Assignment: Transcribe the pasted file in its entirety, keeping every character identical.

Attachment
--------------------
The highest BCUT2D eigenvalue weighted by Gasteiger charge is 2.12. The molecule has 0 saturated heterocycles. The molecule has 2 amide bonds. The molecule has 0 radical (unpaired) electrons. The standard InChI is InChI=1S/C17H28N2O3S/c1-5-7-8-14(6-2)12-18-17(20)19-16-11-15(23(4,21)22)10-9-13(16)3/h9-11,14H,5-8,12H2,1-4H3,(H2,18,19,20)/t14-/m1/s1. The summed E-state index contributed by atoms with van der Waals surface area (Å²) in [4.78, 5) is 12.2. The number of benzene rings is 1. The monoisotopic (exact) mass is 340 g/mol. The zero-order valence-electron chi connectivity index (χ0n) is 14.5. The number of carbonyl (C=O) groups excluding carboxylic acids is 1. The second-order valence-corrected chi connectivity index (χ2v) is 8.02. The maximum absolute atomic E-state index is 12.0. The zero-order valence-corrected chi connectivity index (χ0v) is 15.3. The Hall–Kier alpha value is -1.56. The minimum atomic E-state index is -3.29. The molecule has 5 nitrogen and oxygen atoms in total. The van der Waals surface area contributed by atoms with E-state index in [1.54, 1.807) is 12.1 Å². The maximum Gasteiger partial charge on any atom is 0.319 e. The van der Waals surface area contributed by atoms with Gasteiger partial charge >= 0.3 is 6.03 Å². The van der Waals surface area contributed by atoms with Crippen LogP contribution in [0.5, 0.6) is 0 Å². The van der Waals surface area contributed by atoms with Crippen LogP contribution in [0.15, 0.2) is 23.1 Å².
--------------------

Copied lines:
The highest BCUT2D eigenvalue weighted by Gasteiger charge is 2.12. The molecule has 0 saturated heterocycles. The molecule has 2 amide bonds. The molecule has 0 radical (unpaired) electrons. The standard InChI is InChI=1S/C17H28N2O3S/c1-5-7-8-14(6-2)12-18-17(20)19-16-11-15(23(4,21)22)10-9-13(16)3/h9-11,14H,5-8,12H2,1-4H3,(H2,18,19,20)/t14-/m1/s1. The summed E-state index contributed by atoms with van der Waals surface area (Å²) in [4.78, 5) is 12.2. The number of benzene rings is 1. The monoisotopic (exact) mass is 340 g/mol. The zero-order valence-electron chi connectivity index (χ0n) is 14.5. The number of carbonyl (C=O) groups excluding carboxylic acids is 1. The second-order valence-corrected chi connectivity index (χ2v) is 8.02. The maximum absolute atomic E-state index is 12.0. The zero-order valence-corrected chi connectivity index (χ0v) is 15.3. The Hall–Kier alpha value is -1.56. The minimum atomic E-state index is -3.29. The molecule has 5 nitrogen and oxygen atoms in total. The van der Waals surface area contributed by atoms with E-state index in [1.54, 1.807) is 12.1 Å². The maximum Gasteiger partial charge on any atom is 0.319 e. The van der Waals surface area contributed by atoms with Gasteiger partial charge >= 0.3 is 6.03 Å². The van der Waals surface area contributed by atoms with Crippen LogP contribution in [0.5, 0.6) is 0 Å². The van der Waals surface area contributed by atoms with Crippen LogP contribution in [0.15, 0.2) is 23.1 Å².